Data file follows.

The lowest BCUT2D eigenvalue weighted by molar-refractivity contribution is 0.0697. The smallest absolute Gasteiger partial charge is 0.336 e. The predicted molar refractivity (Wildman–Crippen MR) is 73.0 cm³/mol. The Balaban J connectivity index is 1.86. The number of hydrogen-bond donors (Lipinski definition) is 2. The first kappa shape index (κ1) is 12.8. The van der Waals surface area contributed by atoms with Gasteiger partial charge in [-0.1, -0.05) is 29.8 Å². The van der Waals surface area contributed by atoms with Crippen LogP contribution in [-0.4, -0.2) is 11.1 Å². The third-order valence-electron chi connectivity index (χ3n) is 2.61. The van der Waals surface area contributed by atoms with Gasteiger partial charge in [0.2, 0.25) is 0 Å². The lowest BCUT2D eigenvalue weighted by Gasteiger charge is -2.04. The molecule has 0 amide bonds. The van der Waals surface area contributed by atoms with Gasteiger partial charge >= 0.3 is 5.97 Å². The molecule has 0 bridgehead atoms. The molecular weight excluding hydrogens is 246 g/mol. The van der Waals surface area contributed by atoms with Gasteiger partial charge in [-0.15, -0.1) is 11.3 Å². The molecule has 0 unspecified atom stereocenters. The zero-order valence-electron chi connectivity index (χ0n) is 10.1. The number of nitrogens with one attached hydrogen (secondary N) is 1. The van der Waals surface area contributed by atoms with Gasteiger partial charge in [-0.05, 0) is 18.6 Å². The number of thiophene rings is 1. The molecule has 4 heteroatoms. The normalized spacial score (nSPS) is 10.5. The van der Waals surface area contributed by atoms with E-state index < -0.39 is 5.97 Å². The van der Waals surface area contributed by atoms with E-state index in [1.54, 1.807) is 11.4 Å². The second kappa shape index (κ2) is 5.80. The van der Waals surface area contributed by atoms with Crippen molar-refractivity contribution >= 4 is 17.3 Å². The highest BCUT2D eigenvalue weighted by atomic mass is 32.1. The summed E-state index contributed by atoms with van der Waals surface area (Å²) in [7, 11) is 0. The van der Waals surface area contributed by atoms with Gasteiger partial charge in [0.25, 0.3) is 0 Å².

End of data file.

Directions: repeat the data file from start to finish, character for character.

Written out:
The lowest BCUT2D eigenvalue weighted by molar-refractivity contribution is 0.0697. The smallest absolute Gasteiger partial charge is 0.336 e. The predicted molar refractivity (Wildman–Crippen MR) is 73.0 cm³/mol. The Balaban J connectivity index is 1.86. The number of hydrogen-bond donors (Lipinski definition) is 2. The first kappa shape index (κ1) is 12.8. The van der Waals surface area contributed by atoms with Gasteiger partial charge in [-0.1, -0.05) is 29.8 Å². The van der Waals surface area contributed by atoms with Crippen LogP contribution in [-0.4, -0.2) is 11.1 Å². The third-order valence-electron chi connectivity index (χ3n) is 2.61. The van der Waals surface area contributed by atoms with Gasteiger partial charge in [0.2, 0.25) is 0 Å². The lowest BCUT2D eigenvalue weighted by Gasteiger charge is -2.04. The molecule has 0 amide bonds. The van der Waals surface area contributed by atoms with Gasteiger partial charge >= 0.3 is 5.97 Å². The molecule has 0 bridgehead atoms. The molecular weight excluding hydrogens is 246 g/mol. The van der Waals surface area contributed by atoms with Gasteiger partial charge in [-0.15, -0.1) is 11.3 Å². The molecule has 0 unspecified atom stereocenters. The zero-order valence-electron chi connectivity index (χ0n) is 10.1. The number of nitrogens with one attached hydrogen (secondary N) is 1. The van der Waals surface area contributed by atoms with Gasteiger partial charge in [-0.05, 0) is 18.6 Å². The number of thiophene rings is 1. The molecule has 4 heteroatoms. The normalized spacial score (nSPS) is 10.5. The van der Waals surface area contributed by atoms with E-state index < -0.39 is 5.97 Å². The van der Waals surface area contributed by atoms with E-state index in [1.54, 1.807) is 11.4 Å². The second kappa shape index (κ2) is 5.80. The van der Waals surface area contributed by atoms with Crippen molar-refractivity contribution >= 4 is 17.3 Å². The highest BCUT2D eigenvalue weighted by atomic mass is 32.1. The summed E-state index contributed by atoms with van der Waals surface area (Å²) in [7, 11) is 0. The van der Waals surface area contributed by atoms with Gasteiger partial charge in [0.25, 0.3) is 0 Å².